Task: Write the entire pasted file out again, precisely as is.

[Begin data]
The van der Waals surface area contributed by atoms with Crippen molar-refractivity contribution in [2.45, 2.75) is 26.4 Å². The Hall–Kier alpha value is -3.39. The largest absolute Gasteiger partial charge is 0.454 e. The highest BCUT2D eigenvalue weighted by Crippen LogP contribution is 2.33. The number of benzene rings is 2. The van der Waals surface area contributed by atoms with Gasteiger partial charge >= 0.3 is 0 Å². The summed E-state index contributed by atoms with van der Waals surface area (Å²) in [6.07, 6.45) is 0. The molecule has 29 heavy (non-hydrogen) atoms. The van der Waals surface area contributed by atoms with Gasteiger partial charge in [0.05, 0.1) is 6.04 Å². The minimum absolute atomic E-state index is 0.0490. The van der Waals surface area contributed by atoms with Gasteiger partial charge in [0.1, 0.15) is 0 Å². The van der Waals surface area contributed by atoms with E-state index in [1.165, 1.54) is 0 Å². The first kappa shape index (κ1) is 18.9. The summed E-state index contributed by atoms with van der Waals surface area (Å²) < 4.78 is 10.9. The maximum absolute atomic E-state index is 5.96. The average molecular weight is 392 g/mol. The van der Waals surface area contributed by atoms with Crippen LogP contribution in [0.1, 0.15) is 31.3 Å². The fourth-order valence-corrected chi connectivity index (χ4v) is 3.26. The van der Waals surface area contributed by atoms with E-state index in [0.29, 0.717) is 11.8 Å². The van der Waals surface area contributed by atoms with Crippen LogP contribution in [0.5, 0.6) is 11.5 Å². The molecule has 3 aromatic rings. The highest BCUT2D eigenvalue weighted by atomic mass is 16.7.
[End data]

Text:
The van der Waals surface area contributed by atoms with Crippen molar-refractivity contribution in [2.45, 2.75) is 26.4 Å². The Hall–Kier alpha value is -3.39. The largest absolute Gasteiger partial charge is 0.454 e. The highest BCUT2D eigenvalue weighted by Crippen LogP contribution is 2.33. The number of benzene rings is 2. The van der Waals surface area contributed by atoms with Gasteiger partial charge >= 0.3 is 0 Å². The summed E-state index contributed by atoms with van der Waals surface area (Å²) in [6.07, 6.45) is 0. The molecule has 29 heavy (non-hydrogen) atoms. The van der Waals surface area contributed by atoms with Gasteiger partial charge in [0.05, 0.1) is 6.04 Å². The minimum absolute atomic E-state index is 0.0490. The van der Waals surface area contributed by atoms with Gasteiger partial charge in [0.1, 0.15) is 0 Å². The van der Waals surface area contributed by atoms with E-state index in [1.165, 1.54) is 0 Å². The first kappa shape index (κ1) is 18.9. The summed E-state index contributed by atoms with van der Waals surface area (Å²) < 4.78 is 10.9. The maximum absolute atomic E-state index is 5.96. The average molecular weight is 392 g/mol. The van der Waals surface area contributed by atoms with Crippen LogP contribution in [0.1, 0.15) is 31.3 Å². The fourth-order valence-corrected chi connectivity index (χ4v) is 3.26. The van der Waals surface area contributed by atoms with E-state index in [0.29, 0.717) is 11.8 Å². The van der Waals surface area contributed by atoms with Crippen LogP contribution in [0.5, 0.6) is 11.5 Å². The molecule has 3 aromatic rings. The highest BCUT2D eigenvalue weighted by atomic mass is 16.7.